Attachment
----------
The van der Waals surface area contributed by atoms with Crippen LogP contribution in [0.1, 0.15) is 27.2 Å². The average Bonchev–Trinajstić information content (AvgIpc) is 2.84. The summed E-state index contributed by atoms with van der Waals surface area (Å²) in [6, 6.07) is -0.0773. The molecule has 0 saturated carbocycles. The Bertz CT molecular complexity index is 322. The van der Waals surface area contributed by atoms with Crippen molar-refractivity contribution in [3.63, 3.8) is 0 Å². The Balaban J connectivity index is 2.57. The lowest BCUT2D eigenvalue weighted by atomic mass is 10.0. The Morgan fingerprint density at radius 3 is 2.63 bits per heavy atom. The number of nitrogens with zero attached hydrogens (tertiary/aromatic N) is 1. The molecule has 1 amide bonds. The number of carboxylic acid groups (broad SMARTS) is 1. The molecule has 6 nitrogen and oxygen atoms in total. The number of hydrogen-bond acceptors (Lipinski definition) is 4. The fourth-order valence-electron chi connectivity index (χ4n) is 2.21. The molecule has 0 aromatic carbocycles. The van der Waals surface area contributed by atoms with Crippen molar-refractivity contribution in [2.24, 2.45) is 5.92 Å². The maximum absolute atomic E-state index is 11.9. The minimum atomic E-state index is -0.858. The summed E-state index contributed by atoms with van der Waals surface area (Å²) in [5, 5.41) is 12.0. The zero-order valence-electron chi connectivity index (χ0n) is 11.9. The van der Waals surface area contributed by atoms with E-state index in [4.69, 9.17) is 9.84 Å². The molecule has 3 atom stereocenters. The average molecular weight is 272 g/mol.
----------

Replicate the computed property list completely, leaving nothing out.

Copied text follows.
The van der Waals surface area contributed by atoms with Crippen LogP contribution in [0.1, 0.15) is 27.2 Å². The average Bonchev–Trinajstić information content (AvgIpc) is 2.84. The summed E-state index contributed by atoms with van der Waals surface area (Å²) in [6, 6.07) is -0.0773. The molecule has 0 saturated carbocycles. The Bertz CT molecular complexity index is 322. The van der Waals surface area contributed by atoms with Crippen molar-refractivity contribution in [3.63, 3.8) is 0 Å². The Balaban J connectivity index is 2.57. The lowest BCUT2D eigenvalue weighted by atomic mass is 10.0. The Morgan fingerprint density at radius 3 is 2.63 bits per heavy atom. The number of nitrogens with zero attached hydrogens (tertiary/aromatic N) is 1. The molecule has 1 amide bonds. The number of carboxylic acid groups (broad SMARTS) is 1. The molecule has 6 nitrogen and oxygen atoms in total. The number of hydrogen-bond acceptors (Lipinski definition) is 4. The fourth-order valence-electron chi connectivity index (χ4n) is 2.21. The molecule has 0 aromatic carbocycles. The van der Waals surface area contributed by atoms with Crippen molar-refractivity contribution in [2.24, 2.45) is 5.92 Å². The maximum absolute atomic E-state index is 11.9. The minimum atomic E-state index is -0.858. The summed E-state index contributed by atoms with van der Waals surface area (Å²) in [5, 5.41) is 12.0. The zero-order valence-electron chi connectivity index (χ0n) is 11.9. The van der Waals surface area contributed by atoms with E-state index in [4.69, 9.17) is 9.84 Å². The molecule has 3 atom stereocenters. The average molecular weight is 272 g/mol.